After my wonderful husband spent hours sanding the finish off the cabinet doors, I was ready to paint! This Old House Magazine happened to have an article about painting cabinets that month, and it mentioned setting out two 2x4's to set them on while you're painting, to keep them from getting dirty on the ground. I definitely would not have thought of this. It was very helpful. The article also said to put cup hooks on the top of the top doors, and on the bottom doors (where the holes won't be seen when you're done), so that you can hang them to dry while you're painting the next ones. This was also something I never would have thought of, and I would probably still be painting if I hadn't done it.
With the cabinet doors drying in what my kids called the "cabinet forest" in the garage, I set off to work on the countertops.
At the Phoenix Home and Garden Show, my husband Nick and I saw a counter top resurfacing system by easyDIYmakeovers.com. I was really excited about this, because I didn't want to throw the old ones in a landfill, but I couldn't stand to look at them. For $400, this kit had everything I would need to transform my existing laminate counter tops to concrete. I batted my eyelashes, promised that I wouldn't spend any more money at the Home and Garden Show, and my wonderful husband hauled the kit out to our van.
I covered my floors and freshly painted cabinets with brown paper and plastic, taped off the wall, and pulled out my existing sink. With Nick and the kids out of the house, it was really simple. First, I painted on the laminate sealant, then I mixed up and painted on the first coat of concrete. When that was dry, I painted on the next coat. After that, I mixed a thicker coat of concrete, and troweled it on. This was when I realized that I had never troweled before, and that I was not even a little bit good at it. The kit said that I didn't have to worry about making that coat even, and that was a good thing, because "even" was nowhere near what this was. The next coat went over it and beautifully filled in the gaping inconsistencies of the first coat. After it was completely dry, I sanded down the bumps and lumps, and I was ready to color my counter tops.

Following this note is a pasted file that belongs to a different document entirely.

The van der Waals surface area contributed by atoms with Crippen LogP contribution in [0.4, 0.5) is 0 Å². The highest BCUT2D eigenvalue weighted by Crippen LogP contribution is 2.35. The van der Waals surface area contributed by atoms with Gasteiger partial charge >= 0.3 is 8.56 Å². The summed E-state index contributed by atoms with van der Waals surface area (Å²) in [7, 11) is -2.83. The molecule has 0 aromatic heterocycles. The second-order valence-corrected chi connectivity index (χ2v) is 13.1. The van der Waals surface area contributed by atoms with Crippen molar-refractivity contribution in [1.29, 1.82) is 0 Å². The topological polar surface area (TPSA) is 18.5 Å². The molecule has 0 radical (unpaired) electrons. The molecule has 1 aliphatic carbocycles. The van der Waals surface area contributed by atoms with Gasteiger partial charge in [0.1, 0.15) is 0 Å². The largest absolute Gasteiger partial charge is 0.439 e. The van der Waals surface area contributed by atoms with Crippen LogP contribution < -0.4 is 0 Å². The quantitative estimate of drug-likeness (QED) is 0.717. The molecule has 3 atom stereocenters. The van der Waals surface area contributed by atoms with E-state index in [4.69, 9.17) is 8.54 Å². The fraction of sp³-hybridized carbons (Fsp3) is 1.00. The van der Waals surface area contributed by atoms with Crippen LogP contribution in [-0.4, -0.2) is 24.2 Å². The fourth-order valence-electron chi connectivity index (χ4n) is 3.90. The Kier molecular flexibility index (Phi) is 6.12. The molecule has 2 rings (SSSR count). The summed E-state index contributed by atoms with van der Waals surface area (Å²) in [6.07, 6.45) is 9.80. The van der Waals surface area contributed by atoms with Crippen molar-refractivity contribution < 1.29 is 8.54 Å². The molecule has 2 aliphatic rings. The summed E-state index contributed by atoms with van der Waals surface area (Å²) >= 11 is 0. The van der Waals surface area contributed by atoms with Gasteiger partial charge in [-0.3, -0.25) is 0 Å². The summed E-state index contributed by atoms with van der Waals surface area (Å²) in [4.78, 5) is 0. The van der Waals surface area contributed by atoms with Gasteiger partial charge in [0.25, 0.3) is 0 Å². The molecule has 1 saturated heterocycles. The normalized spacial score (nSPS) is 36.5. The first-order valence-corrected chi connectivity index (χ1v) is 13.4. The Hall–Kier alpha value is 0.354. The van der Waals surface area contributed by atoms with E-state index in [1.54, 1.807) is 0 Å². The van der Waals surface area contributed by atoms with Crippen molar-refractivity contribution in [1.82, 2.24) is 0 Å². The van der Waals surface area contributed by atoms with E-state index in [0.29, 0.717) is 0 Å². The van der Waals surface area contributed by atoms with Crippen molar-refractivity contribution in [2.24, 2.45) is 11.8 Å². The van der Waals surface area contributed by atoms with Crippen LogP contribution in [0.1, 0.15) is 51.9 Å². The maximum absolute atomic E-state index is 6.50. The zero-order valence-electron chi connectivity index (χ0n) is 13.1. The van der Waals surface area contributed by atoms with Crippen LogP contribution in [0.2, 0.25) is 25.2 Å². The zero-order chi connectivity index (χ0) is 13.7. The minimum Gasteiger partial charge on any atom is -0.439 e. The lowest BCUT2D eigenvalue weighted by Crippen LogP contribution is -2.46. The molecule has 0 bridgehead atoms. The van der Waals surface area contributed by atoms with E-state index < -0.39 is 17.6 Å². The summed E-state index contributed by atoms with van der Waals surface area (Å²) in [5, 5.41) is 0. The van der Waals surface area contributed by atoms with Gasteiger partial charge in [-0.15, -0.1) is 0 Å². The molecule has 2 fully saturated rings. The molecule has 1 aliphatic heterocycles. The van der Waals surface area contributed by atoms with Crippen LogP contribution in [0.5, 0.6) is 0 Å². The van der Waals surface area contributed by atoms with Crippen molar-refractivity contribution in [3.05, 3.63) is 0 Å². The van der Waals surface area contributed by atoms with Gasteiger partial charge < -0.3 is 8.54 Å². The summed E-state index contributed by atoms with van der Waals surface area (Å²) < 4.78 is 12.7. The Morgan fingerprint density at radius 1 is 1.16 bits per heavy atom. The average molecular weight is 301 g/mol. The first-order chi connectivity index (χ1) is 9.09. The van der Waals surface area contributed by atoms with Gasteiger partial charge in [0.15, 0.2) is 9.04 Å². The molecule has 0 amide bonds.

I mixed up the color I wanted, put it in a spray bottle, and colored the counter tops. The kit included every color you could imagine, but I wanted mine to look like concrete. After the color dried, I applied the sealant, and the counter tops were done!
Once the counter tops were done, I put the new sink in, and we started on the backsplash. We chose a small glass mosaic tile that came in sheets, and it was really easy to put up. Once the tile was up and the thin set had dried, we floated on the grout (non-sanded because we used glass tile), sealed it, and the backsplash was done. I drilled holes for the new cabinet door and drawer pulls we had picked out, and attached them, as well as the cabinet hinges. In my infinite wisdom, I had labeled the cabinet doors where the hinges attach, which worked out really well until I covered the labels with the hinges when I reattached them. So re-hanging the cabinet doors took a little longer than it needed to...
I slid the oven back into place and the remodel was done! It's not the kitchen of my dreams, but I worked hard, and I love the way it came out! After all was said and done, it cost about $1,000 to paint the cabinets and put on door pulls, resurface the counter tops, tile the backsplash, and put in the new sink. I still want the huge fridge someday, and I'll get there eventually, but at least I'll be waiting in this kitchen.
Nick was so proud of me, he found a way to get an article about it in the Arizona Republic. You can read it here: